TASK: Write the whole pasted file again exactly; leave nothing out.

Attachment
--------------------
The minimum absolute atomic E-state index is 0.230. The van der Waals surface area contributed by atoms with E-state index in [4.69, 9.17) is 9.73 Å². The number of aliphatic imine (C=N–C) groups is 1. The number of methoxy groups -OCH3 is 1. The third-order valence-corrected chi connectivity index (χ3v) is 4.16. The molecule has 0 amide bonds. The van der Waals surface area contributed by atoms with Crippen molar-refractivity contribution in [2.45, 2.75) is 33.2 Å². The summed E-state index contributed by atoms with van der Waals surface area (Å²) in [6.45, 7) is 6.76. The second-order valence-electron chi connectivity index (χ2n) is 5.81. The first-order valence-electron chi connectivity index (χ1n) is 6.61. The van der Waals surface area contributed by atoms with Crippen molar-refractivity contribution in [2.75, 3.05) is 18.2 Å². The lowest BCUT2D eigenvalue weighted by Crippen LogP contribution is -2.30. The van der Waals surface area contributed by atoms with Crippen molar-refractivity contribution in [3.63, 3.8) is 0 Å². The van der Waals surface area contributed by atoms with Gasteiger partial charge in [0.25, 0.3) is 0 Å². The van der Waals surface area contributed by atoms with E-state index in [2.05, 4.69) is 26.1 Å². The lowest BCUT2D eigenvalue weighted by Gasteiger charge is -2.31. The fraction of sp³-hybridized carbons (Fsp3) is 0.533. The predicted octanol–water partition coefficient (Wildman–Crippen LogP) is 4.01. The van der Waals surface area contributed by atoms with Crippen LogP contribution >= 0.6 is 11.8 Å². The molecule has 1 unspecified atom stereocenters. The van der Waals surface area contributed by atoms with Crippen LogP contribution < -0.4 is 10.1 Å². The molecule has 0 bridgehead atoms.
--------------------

The minimum absolute atomic E-state index is 0.230. The van der Waals surface area contributed by atoms with E-state index in [4.69, 9.17) is 9.73 Å². The number of aliphatic imine (C=N–C) groups is 1. The number of methoxy groups -OCH3 is 1. The third-order valence-corrected chi connectivity index (χ3v) is 4.16. The molecule has 0 amide bonds. The van der Waals surface area contributed by atoms with Crippen molar-refractivity contribution in [2.45, 2.75) is 33.2 Å². The summed E-state index contributed by atoms with van der Waals surface area (Å²) in [6.45, 7) is 6.76. The second-order valence-electron chi connectivity index (χ2n) is 5.81. The first-order valence-electron chi connectivity index (χ1n) is 6.61. The van der Waals surface area contributed by atoms with Crippen molar-refractivity contribution in [2.75, 3.05) is 18.2 Å². The lowest BCUT2D eigenvalue weighted by Crippen LogP contribution is -2.30. The van der Waals surface area contributed by atoms with Crippen molar-refractivity contribution in [3.63, 3.8) is 0 Å². The van der Waals surface area contributed by atoms with Gasteiger partial charge in [0.25, 0.3) is 0 Å². The van der Waals surface area contributed by atoms with E-state index in [2.05, 4.69) is 26.1 Å². The lowest BCUT2D eigenvalue weighted by Gasteiger charge is -2.31. The fraction of sp³-hybridized carbons (Fsp3) is 0.533. The predicted octanol–water partition coefficient (Wildman–Crippen LogP) is 4.01. The van der Waals surface area contributed by atoms with Crippen LogP contribution >= 0.6 is 11.8 Å². The molecule has 1 unspecified atom stereocenters. The van der Waals surface area contributed by atoms with Crippen LogP contribution < -0.4 is 10.1 Å². The molecule has 0 bridgehead atoms.